Parents sue for medically fragile children who need distance learning
The California Department of Education is scrambling Tuesday to meet a court order protecting a number of students with special needs.
The order forces the state to provide a distance-learning option for the 15 students in the lawsuit by Nov. 12, but that hasn't happened yet.
The students are considered medically fragile and unable to return to in-person learning that could expose them to COVID-19. A San Diego student and his family are among the plaintiffs in an alleged case of disability discrimination.
Ethan Russell, 16, is a sophomore at Patrick Henry High School in Del Cerro, although he’s never actually attended classes on campus. His freshman year was spent at home with distance learning and full special education support.
“Ethan has had 23 surgeries, 5 heart surgeries, and a heart attack," his mother Heather Russell said. "He also has cerebral palsy.”
His diagnoses also include Floating-Harbor syndrome, a rare disease with only 100 known cases worldwide.
“Every parent wants their child to be healthy, happy and have an education. He deserves what every other child is receiving now,” Russell said.
Since the fall semester started, Ethan has not received any support because of an apparent unexpected consequence of California law. In July, the State legislature passed AB 130, which became the new law to prioritize in-person learning for all students including those with special needs.
That left students who are medically fragile without a viable distance learning option and no support or curriculum. The choices presented by many school administrators across the state seem to be in-person attendance on campus, with the risk of exposure to COVID-19 — or staying home with no instruction.
A collaboration of legal organizations decided to represent families like the Russells, who were frustrated their children were not being given the services and education they are owed. A group of 15 California families is represented by the Disability Rights California (DRC) organization, as well as co-counsel from the Disability Rights Education & Defense Fund (DREDF) and Vanaman German LLP.
“We view this law as purely discriminatory. It discriminates on the basis of disability," said Robert Borrelle, the disability rights attorney leading the case against the state. "So what we want for these children is equal access to safe virtual instruction.”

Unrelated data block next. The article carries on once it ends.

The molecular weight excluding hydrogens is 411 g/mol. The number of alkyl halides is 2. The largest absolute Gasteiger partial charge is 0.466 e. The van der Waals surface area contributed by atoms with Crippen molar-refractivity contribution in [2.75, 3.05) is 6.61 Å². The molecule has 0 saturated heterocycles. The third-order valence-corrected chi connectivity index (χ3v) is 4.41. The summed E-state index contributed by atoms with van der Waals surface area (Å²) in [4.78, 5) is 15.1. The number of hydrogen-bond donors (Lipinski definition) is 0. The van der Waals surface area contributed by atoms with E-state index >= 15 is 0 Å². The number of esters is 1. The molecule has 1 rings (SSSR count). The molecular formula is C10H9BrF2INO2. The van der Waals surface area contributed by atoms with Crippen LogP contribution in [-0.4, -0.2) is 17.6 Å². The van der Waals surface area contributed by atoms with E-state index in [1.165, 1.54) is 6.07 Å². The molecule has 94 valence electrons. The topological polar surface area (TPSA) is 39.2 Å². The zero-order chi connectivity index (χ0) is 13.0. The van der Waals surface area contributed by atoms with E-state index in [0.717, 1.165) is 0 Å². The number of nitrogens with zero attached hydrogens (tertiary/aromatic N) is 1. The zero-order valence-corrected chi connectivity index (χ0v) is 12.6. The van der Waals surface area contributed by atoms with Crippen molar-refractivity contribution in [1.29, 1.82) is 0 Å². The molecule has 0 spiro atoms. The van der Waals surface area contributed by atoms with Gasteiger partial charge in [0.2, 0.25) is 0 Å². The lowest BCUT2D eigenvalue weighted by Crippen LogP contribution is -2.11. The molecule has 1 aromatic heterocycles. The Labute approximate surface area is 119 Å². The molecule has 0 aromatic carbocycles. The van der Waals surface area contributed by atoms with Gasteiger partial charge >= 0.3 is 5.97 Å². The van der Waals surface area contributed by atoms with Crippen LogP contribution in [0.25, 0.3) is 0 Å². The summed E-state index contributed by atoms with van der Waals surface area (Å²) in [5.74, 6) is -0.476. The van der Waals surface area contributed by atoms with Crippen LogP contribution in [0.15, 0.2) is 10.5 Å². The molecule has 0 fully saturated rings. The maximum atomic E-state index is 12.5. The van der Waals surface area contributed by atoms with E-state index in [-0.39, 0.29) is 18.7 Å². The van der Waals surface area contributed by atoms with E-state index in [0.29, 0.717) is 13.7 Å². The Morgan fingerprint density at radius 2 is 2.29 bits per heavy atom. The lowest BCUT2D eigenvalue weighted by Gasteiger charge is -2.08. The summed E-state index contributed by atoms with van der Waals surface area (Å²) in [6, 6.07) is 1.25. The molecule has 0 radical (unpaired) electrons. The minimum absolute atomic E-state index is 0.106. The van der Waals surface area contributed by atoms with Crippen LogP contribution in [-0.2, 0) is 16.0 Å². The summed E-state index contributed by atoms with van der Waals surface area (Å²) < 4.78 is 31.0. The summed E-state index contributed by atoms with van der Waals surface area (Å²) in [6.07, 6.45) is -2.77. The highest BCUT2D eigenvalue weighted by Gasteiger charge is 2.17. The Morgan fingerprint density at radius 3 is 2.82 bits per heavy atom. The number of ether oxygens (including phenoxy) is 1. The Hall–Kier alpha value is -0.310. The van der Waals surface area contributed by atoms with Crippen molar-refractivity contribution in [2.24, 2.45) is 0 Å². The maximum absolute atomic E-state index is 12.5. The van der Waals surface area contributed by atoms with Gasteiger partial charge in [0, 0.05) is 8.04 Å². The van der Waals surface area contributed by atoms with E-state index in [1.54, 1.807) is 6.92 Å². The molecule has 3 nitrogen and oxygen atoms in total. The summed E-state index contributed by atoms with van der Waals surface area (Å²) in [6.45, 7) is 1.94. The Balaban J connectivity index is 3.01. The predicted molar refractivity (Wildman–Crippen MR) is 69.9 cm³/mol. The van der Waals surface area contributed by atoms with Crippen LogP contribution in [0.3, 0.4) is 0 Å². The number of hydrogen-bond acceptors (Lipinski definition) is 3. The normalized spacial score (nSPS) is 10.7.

Earlier this month, the families were granted a temporary restraining order requiring immediate virtual instruction. Borelle said that is in process at the moment. A judge will review the case Dec. 2, and that decision could impact children who are medically fragile with special needs across California.
Late Tuesday afternoon, a spokesperson for the California Department of Education provided a written statement to KPBS News which said:
“We are disappointed by the amendment to the November 4th, 2021, Temporary Restraining Order. The California Department of Education (CDE) is continuing to work overtime on this issue and to ensure that all students receive the education they deserve.
"As we have stated before, vulnerable students have been acutely impacted by the COVID-19 pandemic, and working to mitigate those impacts has been a top concern of California’s education community since the virus was first detected in our state.
The California Department of Education (CDE) issued updated guidelines and frequently asked questions for schools to clarify their legal obligations to serve students with disabilities. The CDE notified school districts of the updated guidelines.
These guidelines clarified requirements of the federal law concerning the Individualized Education Program (IEP) and outlined how parents can engage in a process with their local district to address concerns about their child’s placement and change their IEPs.
"On November 4th, the court issued an order which stated the districts were required to provide virtual instruction to the 15 students by last Friday, November 12. Nothing in AB 130 should be viewed as prohibiting a school districts’ ability to provide instruction and services under the Individual Education Program (IEP) virtually.
"The CDE has an opposition to the preliminary injunction order due on November 18 with an anticipated hearing date of December 2, 2021. We look forward to resolving this issue with the interested parties and to ensure that all students are being served in a timely manner.”
Meanwhile, the Russells are committed to their legal action and devoted to doing what they say is right.
“Just like everyone else, Ethan wants to be an active part of his own life and I’m proud that he will never give up,” his mother said.